There are many differences between Henry James's 1880 novel, Washington Square, and William Wyler's 1949 film, The Heiress. However, the story line remains the same: boy meets girl, girl falls in love, father says no, boy breaks girl's heart. Unfortunately, there is not a typical fairytale ending. In my opinion, Morris Townsend, a very handsome and charming fellow, seemed to be portrayed differently in the novel and the film. I definitely received the wrong impression of Townsend, and I am particularly proud of Olivia de Havilland's Catherine tinkering with the mind of Montgomery Clift's when he returns to sweep her off her feet again. In my opinion, James presented Townsend much more ambiguously in the novel than Wyler did in the film.
In the novel, I was led to believe Townsend had potential and actually developed feelings for Catherine Sloper, an average young woman possessing a good heart, although she was a little naive. Perhaps it would not hurt to mention that she also had potential wealth. At times the idea of Townsend wanting to marry Catherine because of her potential for extreme wealth entered my mind, although, for the most part, I believed Townsend had developed some sort of feelings for her. In return, I knew Catherine viewed Townsend as handsome and kind-hearted. Townsend even waited for her while she visited Paris with her sophisticated and protective father, Dr. Sloper. I found Townsend to be rather patient, but was it the case because he wanted her fortune? After watching the film, I definitely believe so.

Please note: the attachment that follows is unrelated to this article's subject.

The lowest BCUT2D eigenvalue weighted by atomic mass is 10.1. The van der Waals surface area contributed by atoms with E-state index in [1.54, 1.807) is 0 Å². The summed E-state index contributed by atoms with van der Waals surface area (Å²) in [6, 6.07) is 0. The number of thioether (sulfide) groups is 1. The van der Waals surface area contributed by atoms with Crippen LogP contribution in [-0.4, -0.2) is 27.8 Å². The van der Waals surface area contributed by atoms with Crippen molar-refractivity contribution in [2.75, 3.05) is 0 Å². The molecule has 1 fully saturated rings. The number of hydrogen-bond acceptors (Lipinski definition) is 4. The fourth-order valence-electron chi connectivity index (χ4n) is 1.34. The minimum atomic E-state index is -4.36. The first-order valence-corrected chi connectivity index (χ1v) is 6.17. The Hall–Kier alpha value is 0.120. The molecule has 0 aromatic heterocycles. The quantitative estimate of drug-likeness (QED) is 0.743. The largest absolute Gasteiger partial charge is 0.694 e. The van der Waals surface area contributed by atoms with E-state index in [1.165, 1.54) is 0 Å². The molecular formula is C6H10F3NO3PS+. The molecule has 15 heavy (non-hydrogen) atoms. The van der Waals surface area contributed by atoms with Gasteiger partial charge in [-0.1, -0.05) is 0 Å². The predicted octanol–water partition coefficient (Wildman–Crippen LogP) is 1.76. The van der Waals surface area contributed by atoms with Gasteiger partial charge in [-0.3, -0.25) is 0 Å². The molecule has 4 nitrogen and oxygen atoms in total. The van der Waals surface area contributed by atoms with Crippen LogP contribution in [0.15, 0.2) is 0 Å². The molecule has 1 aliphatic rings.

As I read the book, I fell into the same trap as Catherine. However, as I watched the movie, I realized I had previously gotten a too optimistic view of Townsend. It was finally clear to me that he was not the greatest catch after all. Did he even love Catherine? While reading the novel, I was very optimistic about him. However, after seeing the film, I thought, what a selfish pig! After breaking her heart once, he had enough guts to come back only two years later, still handsome, while sporting an attractive moustache and ask for her hand in marriage, again! He also had the nerve to say, "Catherine, dear Catherine, we have only waited, and now we are free!" I think he was referring to her overprotective deceased father (Ralph Richardson). That was an indicator that he was after her money, and he did not have to deal with her father anymore.
While reading the novel, I was very frustrated with Catherine because she kept postponing the marriage. After watching the film, I was pleased Catherine had respected her father's words and had not followed through with the marriage. When Townsend returned to propose, she played him so cleverly. She led him to believe that she would accept him, then lured him into a re-enactment of their earlier aborted elopement, then all of a sudden, dropped him like a hat when she ordered the servant, Maria (Vanessa Brown), to bolt the door he was pounding on in vain. She did not want to be deceived again. All I have to say is, "You go girl!" I fell for it the first time like you but finally caught on. The film enabled me to actually see how Townsend acted and through those actions I realized he was not after her love, just her riches